As I mentioned before, the method of analysis or the method of logical reasoning which gets us to where we need to go from an intellectual and spiritual standpoint is known as “Cartesian Doubt.” After the employment of “Cartesian Doubt” and the deconstruction of everything that is before us in terms of appearance and perception, whatever we are left with after deconstruction is what we would deem as the conclusive truth. Cartesian doubt “became the self-evident, inaudible motor which has moved all thought, the invisible axis around which all thinking has been centered” to borrow from Arendt. 

Cartesian doubt arose from the notion that “man had been deceived so long as he trusted that reality and truth would reveal themselves to his senses and to his reason if only he remained true to what he saw with the eyes of body and mind.” It follows that “neither truth nor reality is given, that neither of them appears as it is, and that only interference with appearance, doing away with appearances, can hold out a hope for true knowledge.” 

True knowledge, then, is knowledge of the soul, which is a kind of knowledge that is limited and scarce. As the Quran states in Chapter 17, Verse 85: “And they ask you, about the soul. Say: ‘The soul is of the affair of my Lord. And mankind have not been given of knowledge except a little.’”

This little knowledge regarding the human soul arguably arises from Plato’s “Theory of the Soul” which contends at its core that the soul consists of three components. For one, there is the component of desire. Second, there is the component of reason and intellect. And third, there is the component of judgment. And it is the third component, namely, the component of judgment, from which the ego and egocentricity arises. In turn, the ego has to be fed with the satisfaction of ever-growing desires and lusts, and in turn, the urge to fulfill ever growing desires and lusts leads to a kind of pain and suffering which obstructs and hinders reason and the intellect.

The Greek poet Sophocles considered desire and lust to be a “frantic and savage master” from which man needed to be emancipated and liberated. Shakespeare deemed desire and lust to be a “disease” which drives man into a state of insanity and ‘death’ when he wrote the following in his “Dark Lady Sonnets”:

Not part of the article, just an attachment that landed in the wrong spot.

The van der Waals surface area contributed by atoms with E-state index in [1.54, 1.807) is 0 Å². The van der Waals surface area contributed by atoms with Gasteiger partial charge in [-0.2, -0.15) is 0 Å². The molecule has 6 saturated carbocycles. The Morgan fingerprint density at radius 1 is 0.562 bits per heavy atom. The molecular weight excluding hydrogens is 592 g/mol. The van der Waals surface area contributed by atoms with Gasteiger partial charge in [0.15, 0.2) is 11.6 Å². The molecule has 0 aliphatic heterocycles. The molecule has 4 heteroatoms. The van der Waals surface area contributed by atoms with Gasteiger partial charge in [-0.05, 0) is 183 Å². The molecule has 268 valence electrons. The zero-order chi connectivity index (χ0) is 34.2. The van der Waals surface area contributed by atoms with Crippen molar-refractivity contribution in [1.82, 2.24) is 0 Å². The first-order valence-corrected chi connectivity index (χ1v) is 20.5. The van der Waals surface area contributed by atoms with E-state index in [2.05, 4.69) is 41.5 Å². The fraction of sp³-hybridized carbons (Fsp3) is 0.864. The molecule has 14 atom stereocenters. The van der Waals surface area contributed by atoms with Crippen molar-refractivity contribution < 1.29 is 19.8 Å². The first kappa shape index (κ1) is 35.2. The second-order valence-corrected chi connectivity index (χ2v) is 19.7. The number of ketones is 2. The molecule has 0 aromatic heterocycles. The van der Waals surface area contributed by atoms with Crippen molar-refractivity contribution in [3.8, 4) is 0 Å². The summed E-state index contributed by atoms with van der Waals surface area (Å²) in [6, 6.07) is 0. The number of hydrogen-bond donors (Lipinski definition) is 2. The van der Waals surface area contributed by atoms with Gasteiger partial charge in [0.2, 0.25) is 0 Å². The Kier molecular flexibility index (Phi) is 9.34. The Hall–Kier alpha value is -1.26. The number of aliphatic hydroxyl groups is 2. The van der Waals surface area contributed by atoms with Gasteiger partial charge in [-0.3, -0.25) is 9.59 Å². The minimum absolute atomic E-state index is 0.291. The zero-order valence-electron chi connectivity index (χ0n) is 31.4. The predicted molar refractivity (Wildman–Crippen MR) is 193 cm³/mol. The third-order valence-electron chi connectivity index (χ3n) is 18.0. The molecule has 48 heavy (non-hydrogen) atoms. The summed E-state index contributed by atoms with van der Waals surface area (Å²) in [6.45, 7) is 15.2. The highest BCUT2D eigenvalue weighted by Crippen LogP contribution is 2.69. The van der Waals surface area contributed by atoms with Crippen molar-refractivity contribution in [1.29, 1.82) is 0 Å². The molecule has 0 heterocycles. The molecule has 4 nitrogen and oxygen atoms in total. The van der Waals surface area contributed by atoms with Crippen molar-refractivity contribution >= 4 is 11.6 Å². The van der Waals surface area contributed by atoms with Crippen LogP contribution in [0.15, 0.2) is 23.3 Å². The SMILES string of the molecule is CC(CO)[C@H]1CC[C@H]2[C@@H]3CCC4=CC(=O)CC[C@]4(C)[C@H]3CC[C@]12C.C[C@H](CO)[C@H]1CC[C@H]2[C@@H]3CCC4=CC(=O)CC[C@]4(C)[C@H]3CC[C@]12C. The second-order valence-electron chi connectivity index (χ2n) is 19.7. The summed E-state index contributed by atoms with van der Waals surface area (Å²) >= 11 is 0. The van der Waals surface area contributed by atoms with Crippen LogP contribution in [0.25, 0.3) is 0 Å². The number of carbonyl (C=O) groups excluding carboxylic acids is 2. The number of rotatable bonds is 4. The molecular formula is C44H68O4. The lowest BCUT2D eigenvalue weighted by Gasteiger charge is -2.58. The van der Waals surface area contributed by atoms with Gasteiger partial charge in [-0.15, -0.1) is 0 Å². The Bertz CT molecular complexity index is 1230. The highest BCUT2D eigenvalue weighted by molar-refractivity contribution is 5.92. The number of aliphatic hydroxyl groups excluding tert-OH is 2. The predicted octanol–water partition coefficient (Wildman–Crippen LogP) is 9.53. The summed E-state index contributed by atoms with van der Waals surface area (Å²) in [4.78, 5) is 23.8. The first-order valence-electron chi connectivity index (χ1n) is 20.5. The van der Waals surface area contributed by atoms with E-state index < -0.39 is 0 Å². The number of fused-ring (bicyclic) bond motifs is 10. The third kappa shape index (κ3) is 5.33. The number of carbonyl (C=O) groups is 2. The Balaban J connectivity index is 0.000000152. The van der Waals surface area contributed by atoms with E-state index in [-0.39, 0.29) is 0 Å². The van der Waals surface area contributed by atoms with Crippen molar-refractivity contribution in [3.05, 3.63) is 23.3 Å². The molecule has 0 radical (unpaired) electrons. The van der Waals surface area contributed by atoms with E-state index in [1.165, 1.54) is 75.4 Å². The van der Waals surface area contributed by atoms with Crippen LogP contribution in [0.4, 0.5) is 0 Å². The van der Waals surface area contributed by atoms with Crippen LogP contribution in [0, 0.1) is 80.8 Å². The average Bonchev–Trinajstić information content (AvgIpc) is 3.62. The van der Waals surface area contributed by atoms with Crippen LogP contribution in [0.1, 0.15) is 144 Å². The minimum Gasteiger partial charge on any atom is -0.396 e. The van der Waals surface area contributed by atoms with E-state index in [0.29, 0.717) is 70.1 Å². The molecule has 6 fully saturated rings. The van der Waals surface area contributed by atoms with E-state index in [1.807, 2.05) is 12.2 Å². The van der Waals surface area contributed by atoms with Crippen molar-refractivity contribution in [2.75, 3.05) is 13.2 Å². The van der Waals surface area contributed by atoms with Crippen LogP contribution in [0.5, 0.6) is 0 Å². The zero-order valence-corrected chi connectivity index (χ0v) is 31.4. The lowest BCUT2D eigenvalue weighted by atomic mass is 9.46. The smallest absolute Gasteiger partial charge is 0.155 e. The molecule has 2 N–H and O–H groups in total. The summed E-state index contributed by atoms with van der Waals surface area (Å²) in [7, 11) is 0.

My love is as a fever longing still,
For that which longer nurseth the disease;
Feeding on that which doth preserve the ill,
The uncertain sickly appetite to please.
My reason, the physician to my love,
Angry that his prescriptions are not kept,
Hath left me, and I desperate now approve
Desire is death, which physic did except.
Past cure I am, now Reason is past care,
And frantic-mad with evermore unrest;
My thoughts and my discourse as madmen’s are,
At random from the truth vainly expressed;
For I have sworn thee fair, and thought thee bright,
Who art as black as hell, as dark as night.

Islam addresses the issue of the ego and the pain and suffering which arises from the ego through the concept of Fana. What Fana amounts to is the ‘annihilation’ or ‘extinction’ of the ego and thus the end of one’s pain and suffering. In turn, it is the annihilation and extinction of the individual ego which leads to the “development and perfection” of one’s individual life. Hence, the Platonic notion that reality and truth can only be attained through mystical practice, with the fundamentals and the foundation of mystical practice being laid out by Islamic philosophy through the concept of Fana. And it is Fana which is considered to be “the most lofty” of all intellectual, philosophical, and spiritual concepts. 

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